Despite some initial pushback from residents near Kerr Park, City Council finally voted 5-0 to approve Phase II of the Salmonid Habitat Restoration Project at Stanley Wakefield Wilderness Area, Monday, July 19.
The project has been a heated topic of conversation on both sides of the argument, but through the efforts of extensive public outreach and mitigation, city staff were able to calm most of the voiced concerns regarding traffic, transients, and trash.
The City entered into a Memorandum of Understanding (MOU) with the Oakdale Sportsman Club mitigating many of their strongest concerns, paving the way to a successful partnership going forward.
In accepting the $341,036 in grant funds from the California Department of Fish and Wildlife (CDFW), the city is prepared to fund the efforts to provide baseline data and analysis for 100 percent design plans that would ultimately lead to the enhancement and restoration of up to 28 acres of channel, floodplain and upland habitats.
The perimeters of the project include:
· Restoration, rehabilitation, and enhancement of productive Stanislaus River salmonid habitat
· Construction will create a river side channel that will increase salmonid rearing and wetland habitat
· Construction process will include garbage and trash removal; non-native vegetation removal and improved access for police and fire services.
“Whether this project is approved or not, we still have a fire hazard issue and a transient issue,” City Manager Bryan Whitemyer said. “We have a choice, to not accept hundreds of thousands of dollars of taxpayer money that the citizens of Oakdale and Stanislaus County have already paid, and it’s going to go somewhere else, or we can leverage that to do something that we’ve struggled to do on our own.”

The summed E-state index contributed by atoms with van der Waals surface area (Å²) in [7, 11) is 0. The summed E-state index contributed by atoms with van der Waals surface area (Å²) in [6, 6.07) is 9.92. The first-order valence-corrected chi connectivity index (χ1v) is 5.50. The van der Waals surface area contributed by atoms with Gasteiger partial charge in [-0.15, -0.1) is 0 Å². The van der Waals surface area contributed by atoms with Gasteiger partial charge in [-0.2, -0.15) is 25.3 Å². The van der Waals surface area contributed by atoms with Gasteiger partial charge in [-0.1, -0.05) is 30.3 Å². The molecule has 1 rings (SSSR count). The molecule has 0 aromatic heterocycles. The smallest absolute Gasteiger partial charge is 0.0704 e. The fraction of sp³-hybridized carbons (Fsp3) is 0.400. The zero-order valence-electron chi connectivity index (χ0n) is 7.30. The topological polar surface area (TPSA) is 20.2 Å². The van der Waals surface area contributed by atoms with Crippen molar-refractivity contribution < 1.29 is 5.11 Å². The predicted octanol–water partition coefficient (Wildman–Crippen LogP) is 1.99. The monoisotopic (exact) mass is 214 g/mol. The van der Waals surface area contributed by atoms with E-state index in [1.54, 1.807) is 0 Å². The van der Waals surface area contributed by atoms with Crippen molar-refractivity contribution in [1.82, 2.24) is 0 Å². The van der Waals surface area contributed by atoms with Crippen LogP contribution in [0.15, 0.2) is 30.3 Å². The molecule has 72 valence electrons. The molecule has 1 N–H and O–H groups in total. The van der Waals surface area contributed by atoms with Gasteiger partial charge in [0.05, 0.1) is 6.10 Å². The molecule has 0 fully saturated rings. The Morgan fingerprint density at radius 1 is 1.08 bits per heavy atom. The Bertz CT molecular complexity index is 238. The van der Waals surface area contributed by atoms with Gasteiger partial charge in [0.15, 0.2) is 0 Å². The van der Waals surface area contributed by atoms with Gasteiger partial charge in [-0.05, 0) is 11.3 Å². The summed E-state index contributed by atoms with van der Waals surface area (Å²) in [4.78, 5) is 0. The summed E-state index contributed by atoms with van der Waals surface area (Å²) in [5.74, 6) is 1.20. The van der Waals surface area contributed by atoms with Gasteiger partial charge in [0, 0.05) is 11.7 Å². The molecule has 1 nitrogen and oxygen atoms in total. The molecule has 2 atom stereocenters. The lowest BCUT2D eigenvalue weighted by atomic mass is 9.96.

Between public hearings, additional Public Works sessions, personally meeting with residents and opening the conversation to anyone with concerns, Whitemyer said, “There’s been a lot of conversation regarding this…lots of public comment,” but the additional legwork paid off.
Many people came to City Council on Monday morning to share their feelings about the project and those who couldn’t attend, sent letters to be read into public comment.
“The town, for the most part, are for this,” said Lacy Thomas, a member of Stanislaus River Watch, the volunteer organization that spends countless hours cleaning the riverbank of trash. Thomas came to the meeting with 150 signatures from the community, expressing support for the project. “Groups like ours will use this area and help keep it clean.”
Thomas added, addressing one of the persistent talking points, “The homeless don’t want to be where you and I are. If you clean up the underbrush of the Stanley Wakefield wildness area you’re less inclined to have transients there, which will help mitigate the transient issue.”
However, some residents, such as Mike Gibson, are still resistant to the idea of any change to the habitat, no matter the positive, saying, “I am against anything that will involve more people.”
Once Phase II is finished, Phase III will consist of restoration of up to 28 acres of channel, floodplain and upland habitats and will need additional federal or state funds to be completed.
The U.S. Fish and Wildlife Service is not able to guarantee that funds will be available for the ultimate construction of the Salmonid Habitat Restoration Project at Stanley Wakefield Wilderness Area at this time.
However, Whitemyer said, it is very likely that additional funds will be available for this project in future fiscal years.